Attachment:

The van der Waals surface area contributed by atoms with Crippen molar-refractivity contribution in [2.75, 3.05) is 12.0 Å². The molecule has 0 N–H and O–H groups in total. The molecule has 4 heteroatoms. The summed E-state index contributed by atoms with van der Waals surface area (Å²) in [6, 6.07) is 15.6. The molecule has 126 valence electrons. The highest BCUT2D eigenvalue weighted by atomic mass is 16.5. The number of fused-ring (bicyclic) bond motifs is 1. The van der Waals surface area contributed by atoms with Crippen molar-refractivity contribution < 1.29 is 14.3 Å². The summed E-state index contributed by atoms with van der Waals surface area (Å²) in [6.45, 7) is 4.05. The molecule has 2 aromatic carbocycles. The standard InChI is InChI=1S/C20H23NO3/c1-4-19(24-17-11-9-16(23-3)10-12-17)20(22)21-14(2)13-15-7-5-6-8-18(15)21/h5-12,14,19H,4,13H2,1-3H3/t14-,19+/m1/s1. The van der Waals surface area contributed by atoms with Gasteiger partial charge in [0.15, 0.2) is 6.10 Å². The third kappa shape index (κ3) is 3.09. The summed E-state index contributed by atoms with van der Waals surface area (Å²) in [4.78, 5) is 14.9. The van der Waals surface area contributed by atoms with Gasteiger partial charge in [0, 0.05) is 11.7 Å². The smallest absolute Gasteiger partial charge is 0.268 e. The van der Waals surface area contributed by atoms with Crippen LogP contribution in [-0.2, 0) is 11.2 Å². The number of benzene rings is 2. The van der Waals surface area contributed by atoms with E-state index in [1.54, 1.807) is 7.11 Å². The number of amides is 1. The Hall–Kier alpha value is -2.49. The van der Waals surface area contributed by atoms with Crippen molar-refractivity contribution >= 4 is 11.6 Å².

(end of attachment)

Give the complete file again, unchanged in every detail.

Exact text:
The van der Waals surface area contributed by atoms with Crippen molar-refractivity contribution in [2.75, 3.05) is 12.0 Å². The molecule has 0 N–H and O–H groups in total. The molecule has 4 heteroatoms. The summed E-state index contributed by atoms with van der Waals surface area (Å²) in [6, 6.07) is 15.6. The molecule has 126 valence electrons. The highest BCUT2D eigenvalue weighted by atomic mass is 16.5. The number of fused-ring (bicyclic) bond motifs is 1. The van der Waals surface area contributed by atoms with Crippen molar-refractivity contribution < 1.29 is 14.3 Å². The summed E-state index contributed by atoms with van der Waals surface area (Å²) in [6.45, 7) is 4.05. The molecule has 2 aromatic carbocycles. The standard InChI is InChI=1S/C20H23NO3/c1-4-19(24-17-11-9-16(23-3)10-12-17)20(22)21-14(2)13-15-7-5-6-8-18(15)21/h5-12,14,19H,4,13H2,1-3H3/t14-,19+/m1/s1. The van der Waals surface area contributed by atoms with Gasteiger partial charge in [0.15, 0.2) is 6.10 Å². The third kappa shape index (κ3) is 3.09. The summed E-state index contributed by atoms with van der Waals surface area (Å²) in [4.78, 5) is 14.9. The van der Waals surface area contributed by atoms with Gasteiger partial charge in [0, 0.05) is 11.7 Å². The smallest absolute Gasteiger partial charge is 0.268 e. The van der Waals surface area contributed by atoms with Crippen LogP contribution in [-0.2, 0) is 11.2 Å². The number of benzene rings is 2. The van der Waals surface area contributed by atoms with E-state index in [1.54, 1.807) is 7.11 Å². The number of amides is 1. The Hall–Kier alpha value is -2.49. The van der Waals surface area contributed by atoms with Crippen molar-refractivity contribution >= 4 is 11.6 Å².